Bangalore based Art for Everyday offers Indian art & craft, handmade, ecofriendly products across a wide range of categories like home decor, jewellery, personal accessories, bags & purses, lamps, paintings, pottery, kids toys, games, craft based educational kits and much more.
We believe that “Art” is present in and around our lives in many forms. A statue can be a piece of art and a key ring too can be a piece of art. As they say , it all lies in the eyes of the beholder. We also think that Indian designers and craftsmen – professionals and amateurs are creating the widest and most unique range of Art. This needs to be brought in front of the entire world. It is also time that we make this easily accessible and in a format which is convenient. These thoughts have resulted in creation of Art for Everyday abbreviated as Afday.com.
Started by Rashmi Daga (IIM A, 2001, was earlier the VP Operations at Tutorvista), here is a QnA with the team on sourcing strategy and challenges in the current market.
How do you source these products?
These products have been sourced from a varied mix of NGOs, crafts groups, designers, artists, studio potters, design houses, amateurs etc. All these groups work with Indian art & craft and also do innovation around it. A lot of these works come from very qualified designers (NID, NIFT, Fine Art college pass outs) while there are some self taught artists and designers who learnt their way purely from passion to create something unique.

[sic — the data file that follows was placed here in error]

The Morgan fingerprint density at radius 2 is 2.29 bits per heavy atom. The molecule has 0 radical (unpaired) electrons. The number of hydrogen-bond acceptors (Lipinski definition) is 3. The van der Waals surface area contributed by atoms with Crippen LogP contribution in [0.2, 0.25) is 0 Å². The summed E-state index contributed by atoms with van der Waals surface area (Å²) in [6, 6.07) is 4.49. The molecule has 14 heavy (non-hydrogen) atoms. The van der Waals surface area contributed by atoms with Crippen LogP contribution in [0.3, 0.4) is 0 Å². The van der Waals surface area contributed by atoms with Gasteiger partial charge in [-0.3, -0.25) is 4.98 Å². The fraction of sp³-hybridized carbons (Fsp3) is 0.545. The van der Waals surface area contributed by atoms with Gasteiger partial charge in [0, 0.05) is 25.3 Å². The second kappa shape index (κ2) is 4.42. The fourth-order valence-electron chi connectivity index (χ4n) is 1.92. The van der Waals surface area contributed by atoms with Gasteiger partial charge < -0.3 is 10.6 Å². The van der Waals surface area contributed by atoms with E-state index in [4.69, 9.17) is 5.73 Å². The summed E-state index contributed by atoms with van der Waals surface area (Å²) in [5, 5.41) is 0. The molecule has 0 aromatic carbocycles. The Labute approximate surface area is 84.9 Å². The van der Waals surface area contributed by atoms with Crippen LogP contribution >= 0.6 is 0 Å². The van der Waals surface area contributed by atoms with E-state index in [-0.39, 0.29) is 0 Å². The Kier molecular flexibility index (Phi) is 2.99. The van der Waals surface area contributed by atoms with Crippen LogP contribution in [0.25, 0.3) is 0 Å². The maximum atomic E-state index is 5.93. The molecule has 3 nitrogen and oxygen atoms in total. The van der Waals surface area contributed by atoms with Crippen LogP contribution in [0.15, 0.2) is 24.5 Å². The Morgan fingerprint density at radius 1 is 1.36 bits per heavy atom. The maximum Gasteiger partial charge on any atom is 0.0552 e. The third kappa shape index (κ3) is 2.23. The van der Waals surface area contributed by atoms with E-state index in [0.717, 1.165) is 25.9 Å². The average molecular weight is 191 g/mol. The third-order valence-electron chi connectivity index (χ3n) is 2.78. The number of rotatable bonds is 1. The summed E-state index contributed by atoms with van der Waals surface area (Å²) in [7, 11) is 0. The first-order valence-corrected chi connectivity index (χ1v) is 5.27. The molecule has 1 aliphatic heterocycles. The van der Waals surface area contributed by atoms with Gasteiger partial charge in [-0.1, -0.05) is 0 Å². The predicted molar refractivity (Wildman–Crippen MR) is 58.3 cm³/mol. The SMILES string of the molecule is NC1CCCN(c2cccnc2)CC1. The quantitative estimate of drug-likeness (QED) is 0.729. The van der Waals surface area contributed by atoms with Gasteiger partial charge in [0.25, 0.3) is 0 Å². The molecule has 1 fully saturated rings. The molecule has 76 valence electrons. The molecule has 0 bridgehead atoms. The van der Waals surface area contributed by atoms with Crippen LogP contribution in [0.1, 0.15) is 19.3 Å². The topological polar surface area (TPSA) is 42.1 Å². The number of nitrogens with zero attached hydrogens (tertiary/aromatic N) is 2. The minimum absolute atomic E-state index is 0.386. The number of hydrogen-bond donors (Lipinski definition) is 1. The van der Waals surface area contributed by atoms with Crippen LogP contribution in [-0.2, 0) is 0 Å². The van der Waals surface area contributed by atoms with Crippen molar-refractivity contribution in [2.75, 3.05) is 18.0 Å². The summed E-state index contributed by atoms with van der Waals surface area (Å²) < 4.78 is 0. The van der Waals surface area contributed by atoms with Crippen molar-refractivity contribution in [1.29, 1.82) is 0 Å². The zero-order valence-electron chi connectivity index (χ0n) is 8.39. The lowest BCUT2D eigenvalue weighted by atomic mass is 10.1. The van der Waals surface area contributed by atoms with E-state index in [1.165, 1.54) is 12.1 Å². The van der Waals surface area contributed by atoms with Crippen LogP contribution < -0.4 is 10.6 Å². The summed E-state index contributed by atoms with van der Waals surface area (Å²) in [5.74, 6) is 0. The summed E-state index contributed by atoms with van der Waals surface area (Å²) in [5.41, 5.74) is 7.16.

Current challenges in the market – how do sellers perceive the online distribution part? How much of convincing/hand-holding is required to get them started?
Sellers believe that there is a market for their products online though most of their products sell through brick and mortar stores and exhibitions. Some amount of convincing for them to explore the option of online sales is required. There are challenges in terms of them taking high quality pictures, detailing their products and focusing on an alternate distribution channel. They have constraint of bandwidth too. We feel we can get a lot more sellers online once we see sales traction.
This is a high-margin, but not-so-high volume business (correct me if I am wrong). What do you think will drive the big volume in this business?
I would like to differ with high margin, low volume thesis for this market. We are working on a very broad platform which is Art for everyday. This is a mix of Indian traditional as well as new age art and craft. These products (which are not run of the mill Indian handicraft available in all emporiums or handicraft bazaars) should appeal to a large section of domestic Indian, NRI and International audience. A lot of them are functional products which all of us use in our day to day life. Most of these products are not available off the shelf and hence can give an impression of low volume range. But I believe that there is a huge latent demand for such products. Everyone continuously looks for new gifts, home decor, accessories, kids stuff and once it is presented well it can serve a part of demand in these large categories. We have placed ourselves differently compared to other online art, handicraft, kitsch and quirky stores and this gives us a lot of flexibility to present traditional handicrafts, modern art and designer products to a larger cross section of population.
Do give Afday a spin and share your review with the team.
Startups in this space:
- Shopo – A Marketplace for Everything With An Indian Heart [Handicraft eCommerce]
- Buy Handmade Items Online From NetHaat, NCR Based Marketplace Startup
- Bangalore Startup, Aporv Brings Indian Handicrafts Online